15/02/2016 The Papers


15/02/2016

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Leeds and Middlesbrough and we will bring you the controversy involving

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Ronnie O'Sullivan in the Welsh Open. That, after the papers.

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Hello and welcome to our look ahead to what the the papers will be

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With me tonight our guests are the education editor

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for the Sunday Times Sian Griffiths and Kiran Stacey, who's

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Let's have a look at some of the front pages.

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The Financial Times claims there could be a showdown

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in parliament between Eurosceptic ministers and David Cameron,

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NHS funding is the Independent's main story, as a whistleblower

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claims hospitals are under pressure to underplay the scale

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The Telegraph quotes new figures, which suggest there's been

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the biggest rise in annual death rates in England and Wales

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The wreckage of a hospital in Syria, which was hit with an airstrike,

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is pictured on the front of the Metro.

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The Guardian carries comments from a leaked report

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from the Department of Health, which claims a 7 day a week NHS may

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Immune cell therapy could be used to help cure cancer,

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according to research quoted in the Times.

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And back to the EU with the Express, saying any negotiations by the

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pro-minister could be changed after the referendum by MEPs.

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That is our top story, Cameron's EU deal is a con. Are we being sold a

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dud? That is what the express is suggesting and the Telegraph is also

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leading on the EU deal. It will be a really interesting week. David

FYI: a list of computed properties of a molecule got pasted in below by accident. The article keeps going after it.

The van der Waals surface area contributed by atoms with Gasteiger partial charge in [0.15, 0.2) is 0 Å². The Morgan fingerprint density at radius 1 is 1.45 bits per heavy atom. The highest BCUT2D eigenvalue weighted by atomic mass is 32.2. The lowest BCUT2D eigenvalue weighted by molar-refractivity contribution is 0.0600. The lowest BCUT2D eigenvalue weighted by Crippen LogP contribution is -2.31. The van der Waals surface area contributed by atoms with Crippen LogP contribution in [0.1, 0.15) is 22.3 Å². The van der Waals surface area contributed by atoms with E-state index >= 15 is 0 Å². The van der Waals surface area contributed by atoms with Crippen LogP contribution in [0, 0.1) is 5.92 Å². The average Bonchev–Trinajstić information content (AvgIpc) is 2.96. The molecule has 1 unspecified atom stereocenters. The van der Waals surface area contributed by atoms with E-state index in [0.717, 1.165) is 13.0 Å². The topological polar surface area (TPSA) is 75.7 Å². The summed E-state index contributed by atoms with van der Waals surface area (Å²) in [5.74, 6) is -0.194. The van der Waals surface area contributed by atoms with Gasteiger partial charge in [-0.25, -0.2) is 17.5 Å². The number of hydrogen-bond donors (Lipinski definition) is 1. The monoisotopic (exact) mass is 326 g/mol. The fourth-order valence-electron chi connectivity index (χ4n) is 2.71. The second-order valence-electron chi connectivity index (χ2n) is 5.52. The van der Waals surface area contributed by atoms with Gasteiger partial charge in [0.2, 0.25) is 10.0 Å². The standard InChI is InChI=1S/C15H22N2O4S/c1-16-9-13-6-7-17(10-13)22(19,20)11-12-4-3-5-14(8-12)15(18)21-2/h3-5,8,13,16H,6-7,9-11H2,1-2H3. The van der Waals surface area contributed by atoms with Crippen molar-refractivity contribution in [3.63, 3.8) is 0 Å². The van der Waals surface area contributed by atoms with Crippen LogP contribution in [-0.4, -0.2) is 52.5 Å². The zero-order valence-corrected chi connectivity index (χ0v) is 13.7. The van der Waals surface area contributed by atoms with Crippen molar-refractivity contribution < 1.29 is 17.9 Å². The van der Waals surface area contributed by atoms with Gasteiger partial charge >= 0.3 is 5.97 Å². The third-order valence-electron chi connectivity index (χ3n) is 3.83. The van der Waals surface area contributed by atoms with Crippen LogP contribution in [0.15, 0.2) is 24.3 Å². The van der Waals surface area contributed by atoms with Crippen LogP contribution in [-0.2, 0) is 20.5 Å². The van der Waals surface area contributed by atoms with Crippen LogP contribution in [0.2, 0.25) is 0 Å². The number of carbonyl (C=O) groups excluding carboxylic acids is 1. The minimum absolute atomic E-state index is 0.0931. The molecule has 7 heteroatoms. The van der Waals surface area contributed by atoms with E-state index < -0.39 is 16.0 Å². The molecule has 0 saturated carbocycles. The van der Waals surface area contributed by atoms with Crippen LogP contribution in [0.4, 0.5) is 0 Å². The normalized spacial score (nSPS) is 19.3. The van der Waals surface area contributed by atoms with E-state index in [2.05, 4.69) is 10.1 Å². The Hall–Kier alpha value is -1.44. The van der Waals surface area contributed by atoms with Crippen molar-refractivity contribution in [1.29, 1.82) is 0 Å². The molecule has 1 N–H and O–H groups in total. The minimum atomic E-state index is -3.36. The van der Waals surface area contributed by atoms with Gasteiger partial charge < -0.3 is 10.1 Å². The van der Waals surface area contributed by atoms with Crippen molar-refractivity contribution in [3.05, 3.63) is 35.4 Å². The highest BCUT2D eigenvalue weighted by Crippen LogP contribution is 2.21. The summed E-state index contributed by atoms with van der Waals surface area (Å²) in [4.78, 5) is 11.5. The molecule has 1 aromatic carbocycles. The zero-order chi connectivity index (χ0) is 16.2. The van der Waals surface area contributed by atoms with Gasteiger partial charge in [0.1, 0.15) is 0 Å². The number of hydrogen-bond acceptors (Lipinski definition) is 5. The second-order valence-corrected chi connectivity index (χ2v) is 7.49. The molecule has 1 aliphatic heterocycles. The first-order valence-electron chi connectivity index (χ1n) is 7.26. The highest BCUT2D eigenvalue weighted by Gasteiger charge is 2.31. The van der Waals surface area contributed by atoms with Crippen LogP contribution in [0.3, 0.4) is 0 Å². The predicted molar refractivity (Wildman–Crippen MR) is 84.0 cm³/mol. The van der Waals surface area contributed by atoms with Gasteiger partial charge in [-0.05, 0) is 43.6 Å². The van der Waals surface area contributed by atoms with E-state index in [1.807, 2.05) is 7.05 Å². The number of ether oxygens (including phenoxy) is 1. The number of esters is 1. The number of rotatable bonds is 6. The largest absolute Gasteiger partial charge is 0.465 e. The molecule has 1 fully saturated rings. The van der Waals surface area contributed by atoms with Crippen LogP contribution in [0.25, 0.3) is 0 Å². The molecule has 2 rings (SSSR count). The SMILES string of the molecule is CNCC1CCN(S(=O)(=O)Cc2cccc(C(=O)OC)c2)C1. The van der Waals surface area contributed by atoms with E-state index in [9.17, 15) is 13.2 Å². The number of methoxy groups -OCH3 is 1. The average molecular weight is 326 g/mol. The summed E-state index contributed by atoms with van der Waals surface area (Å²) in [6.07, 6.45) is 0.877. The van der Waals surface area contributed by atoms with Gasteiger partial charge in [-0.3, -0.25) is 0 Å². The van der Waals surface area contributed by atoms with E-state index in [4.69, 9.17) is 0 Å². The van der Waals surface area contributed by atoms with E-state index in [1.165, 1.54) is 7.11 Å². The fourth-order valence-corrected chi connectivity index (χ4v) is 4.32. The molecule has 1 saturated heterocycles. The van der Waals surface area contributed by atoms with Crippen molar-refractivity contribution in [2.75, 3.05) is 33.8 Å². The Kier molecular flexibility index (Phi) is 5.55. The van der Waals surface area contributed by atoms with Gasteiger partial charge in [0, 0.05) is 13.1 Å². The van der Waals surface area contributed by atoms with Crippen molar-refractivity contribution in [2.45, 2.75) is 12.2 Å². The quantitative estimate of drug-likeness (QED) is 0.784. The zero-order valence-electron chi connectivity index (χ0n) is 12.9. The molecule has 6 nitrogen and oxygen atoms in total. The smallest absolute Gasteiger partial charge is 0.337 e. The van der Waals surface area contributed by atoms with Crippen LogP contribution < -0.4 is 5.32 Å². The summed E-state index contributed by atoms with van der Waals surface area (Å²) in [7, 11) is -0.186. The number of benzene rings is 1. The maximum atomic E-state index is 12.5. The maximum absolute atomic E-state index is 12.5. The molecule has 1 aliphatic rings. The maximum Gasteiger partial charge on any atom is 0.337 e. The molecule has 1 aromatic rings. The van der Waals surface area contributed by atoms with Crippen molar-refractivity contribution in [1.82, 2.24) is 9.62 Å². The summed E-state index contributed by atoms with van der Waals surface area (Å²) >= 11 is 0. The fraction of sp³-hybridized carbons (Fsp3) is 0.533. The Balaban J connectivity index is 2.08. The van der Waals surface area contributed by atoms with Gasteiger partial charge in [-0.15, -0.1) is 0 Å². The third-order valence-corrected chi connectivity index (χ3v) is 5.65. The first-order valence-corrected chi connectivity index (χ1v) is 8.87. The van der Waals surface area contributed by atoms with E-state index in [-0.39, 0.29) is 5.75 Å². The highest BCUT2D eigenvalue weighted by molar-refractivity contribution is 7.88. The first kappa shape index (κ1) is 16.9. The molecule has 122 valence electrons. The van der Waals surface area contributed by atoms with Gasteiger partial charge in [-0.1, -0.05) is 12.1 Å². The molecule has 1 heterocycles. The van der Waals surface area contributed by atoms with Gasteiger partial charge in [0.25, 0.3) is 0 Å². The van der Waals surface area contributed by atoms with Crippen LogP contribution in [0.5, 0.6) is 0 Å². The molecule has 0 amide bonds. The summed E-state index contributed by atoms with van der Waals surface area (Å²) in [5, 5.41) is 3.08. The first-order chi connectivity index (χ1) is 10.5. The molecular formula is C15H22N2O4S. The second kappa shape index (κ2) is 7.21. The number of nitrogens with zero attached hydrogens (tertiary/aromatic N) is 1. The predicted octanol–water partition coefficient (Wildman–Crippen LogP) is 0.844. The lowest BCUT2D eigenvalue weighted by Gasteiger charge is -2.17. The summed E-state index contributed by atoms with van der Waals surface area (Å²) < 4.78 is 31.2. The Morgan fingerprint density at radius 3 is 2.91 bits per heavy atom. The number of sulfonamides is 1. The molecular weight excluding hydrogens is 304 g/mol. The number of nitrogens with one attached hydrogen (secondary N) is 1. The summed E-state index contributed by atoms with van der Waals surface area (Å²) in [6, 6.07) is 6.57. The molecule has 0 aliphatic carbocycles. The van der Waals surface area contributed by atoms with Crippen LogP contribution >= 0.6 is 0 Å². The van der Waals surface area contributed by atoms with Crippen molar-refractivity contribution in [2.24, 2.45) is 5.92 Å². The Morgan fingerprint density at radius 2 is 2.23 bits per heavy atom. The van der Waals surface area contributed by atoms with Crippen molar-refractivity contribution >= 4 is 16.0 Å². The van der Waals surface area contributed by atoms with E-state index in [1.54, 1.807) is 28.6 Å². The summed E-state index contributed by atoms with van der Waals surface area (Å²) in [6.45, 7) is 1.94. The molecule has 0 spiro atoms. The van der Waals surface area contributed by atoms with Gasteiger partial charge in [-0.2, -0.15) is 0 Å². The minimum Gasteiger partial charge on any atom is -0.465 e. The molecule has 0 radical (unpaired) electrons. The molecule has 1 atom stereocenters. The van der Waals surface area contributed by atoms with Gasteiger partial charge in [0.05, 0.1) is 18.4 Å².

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Cameron on Thursday is hoping to secure this new deal in Brussels. If

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he gets that on Thursday, he will then go and take it to the Cabinet

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on Friday and try to sell the deal. I think there is a last-minute

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battle going on, with Poland in particular, over these child benefit

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payments to migrant workers. Cameron wants to link that benefit to the

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cost of living in their home countries. They want to keep it as

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the cost of the benefit in Britain. I think this whole idea that it

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might be a : con, of course they could decide to have another

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referendum or reverse it, if we decide to come out of the EU and

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maybe Labour gets in next time round. I don't see why Labour

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couldn't have another referendum on the whole thing could be reversed

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and we might go back in. Apart from that, of course, MEPs also have to

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vote, so even if... They could just reversed it all.

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What's interesting is the debate, it seems to be revolving around, as far

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as the renegotiations are concerned, migrants and the migrant question.

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Yet David Cameron is in France today and it is all about financial reform

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and the French being worried that apparently the British are going to

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get a better deal because they are outside the euro zone. David Cameron

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has to face two directions, a message for the British public who

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will vote on this one way or another, and I think that will be

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tendered around migration. That is what the Conservatives feel is the

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most important issue on people's minds when they think of the EU.

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There are other things they want to achieve, whether on financial

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reform, encouraging free trade, other things the Conservatives want

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to do and other European countries are worried about. He has to go to

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Paris and say we don't want the City of London to run wild over all your

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financial sectors, you to other places and reassure them as well.

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The suggestion in this Express story is it is a con because Parliament

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could vote it down and the head of the parliament, Martin Schultz of

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throwing his weight around sometimes when he feels that needs to be done,

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he has been saying, we as parliamentarians could vote all this

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down. I'm pretty sure that won't happen. That would be a serious